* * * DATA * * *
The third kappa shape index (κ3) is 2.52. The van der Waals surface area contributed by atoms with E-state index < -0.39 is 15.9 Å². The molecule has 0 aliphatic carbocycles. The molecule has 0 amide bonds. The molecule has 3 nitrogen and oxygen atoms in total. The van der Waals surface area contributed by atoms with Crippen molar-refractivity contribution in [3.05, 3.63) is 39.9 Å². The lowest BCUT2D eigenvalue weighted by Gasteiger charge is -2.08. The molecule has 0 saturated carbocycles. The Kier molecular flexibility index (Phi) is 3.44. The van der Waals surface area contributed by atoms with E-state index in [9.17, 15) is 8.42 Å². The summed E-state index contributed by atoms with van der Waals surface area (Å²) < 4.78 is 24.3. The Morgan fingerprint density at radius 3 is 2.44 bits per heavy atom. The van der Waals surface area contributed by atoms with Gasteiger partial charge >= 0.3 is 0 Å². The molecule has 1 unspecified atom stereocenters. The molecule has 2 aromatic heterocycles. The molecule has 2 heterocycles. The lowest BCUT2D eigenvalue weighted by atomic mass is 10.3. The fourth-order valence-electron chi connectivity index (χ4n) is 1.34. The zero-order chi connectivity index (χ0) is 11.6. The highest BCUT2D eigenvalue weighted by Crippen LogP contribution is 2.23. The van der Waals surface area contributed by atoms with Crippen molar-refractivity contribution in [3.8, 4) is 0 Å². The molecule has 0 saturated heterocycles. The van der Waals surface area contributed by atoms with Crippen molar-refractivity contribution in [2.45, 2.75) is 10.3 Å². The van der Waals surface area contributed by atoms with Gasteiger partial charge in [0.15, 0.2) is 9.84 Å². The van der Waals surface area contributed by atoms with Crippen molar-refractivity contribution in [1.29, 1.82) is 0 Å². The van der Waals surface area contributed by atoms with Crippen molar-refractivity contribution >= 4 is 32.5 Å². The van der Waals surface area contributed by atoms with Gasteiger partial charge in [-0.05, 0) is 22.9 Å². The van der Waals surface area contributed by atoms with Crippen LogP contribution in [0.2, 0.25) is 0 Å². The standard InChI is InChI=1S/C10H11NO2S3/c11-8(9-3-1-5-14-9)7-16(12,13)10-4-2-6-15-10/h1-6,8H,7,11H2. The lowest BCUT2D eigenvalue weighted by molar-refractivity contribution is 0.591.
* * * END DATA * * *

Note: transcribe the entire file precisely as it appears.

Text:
The third kappa shape index (κ3) is 2.52. The van der Waals surface area contributed by atoms with E-state index < -0.39 is 15.9 Å². The molecule has 0 aliphatic carbocycles. The molecule has 0 amide bonds. The molecule has 3 nitrogen and oxygen atoms in total. The van der Waals surface area contributed by atoms with Crippen molar-refractivity contribution in [3.05, 3.63) is 39.9 Å². The lowest BCUT2D eigenvalue weighted by Gasteiger charge is -2.08. The molecule has 0 saturated carbocycles. The Kier molecular flexibility index (Phi) is 3.44. The van der Waals surface area contributed by atoms with E-state index in [9.17, 15) is 8.42 Å². The summed E-state index contributed by atoms with van der Waals surface area (Å²) < 4.78 is 24.3. The Morgan fingerprint density at radius 3 is 2.44 bits per heavy atom. The van der Waals surface area contributed by atoms with Gasteiger partial charge >= 0.3 is 0 Å². The molecule has 1 unspecified atom stereocenters. The molecule has 2 aromatic heterocycles. The molecule has 2 heterocycles. The lowest BCUT2D eigenvalue weighted by atomic mass is 10.3. The fourth-order valence-electron chi connectivity index (χ4n) is 1.34. The zero-order chi connectivity index (χ0) is 11.6. The highest BCUT2D eigenvalue weighted by Crippen LogP contribution is 2.23. The van der Waals surface area contributed by atoms with Crippen molar-refractivity contribution in [3.8, 4) is 0 Å². The molecule has 0 saturated heterocycles. The van der Waals surface area contributed by atoms with Crippen molar-refractivity contribution in [2.45, 2.75) is 10.3 Å². The van der Waals surface area contributed by atoms with Gasteiger partial charge in [0.15, 0.2) is 9.84 Å². The van der Waals surface area contributed by atoms with Crippen molar-refractivity contribution in [1.29, 1.82) is 0 Å². The van der Waals surface area contributed by atoms with Crippen molar-refractivity contribution >= 4 is 32.5 Å². The van der Waals surface area contributed by atoms with Gasteiger partial charge in [-0.05, 0) is 22.9 Å². The van der Waals surface area contributed by atoms with Crippen LogP contribution in [0.2, 0.25) is 0 Å². The standard InChI is InChI=1S/C10H11NO2S3/c11-8(9-3-1-5-14-9)7-16(12,13)10-4-2-6-15-10/h1-6,8H,7,11H2. The lowest BCUT2D eigenvalue weighted by molar-refractivity contribution is 0.591.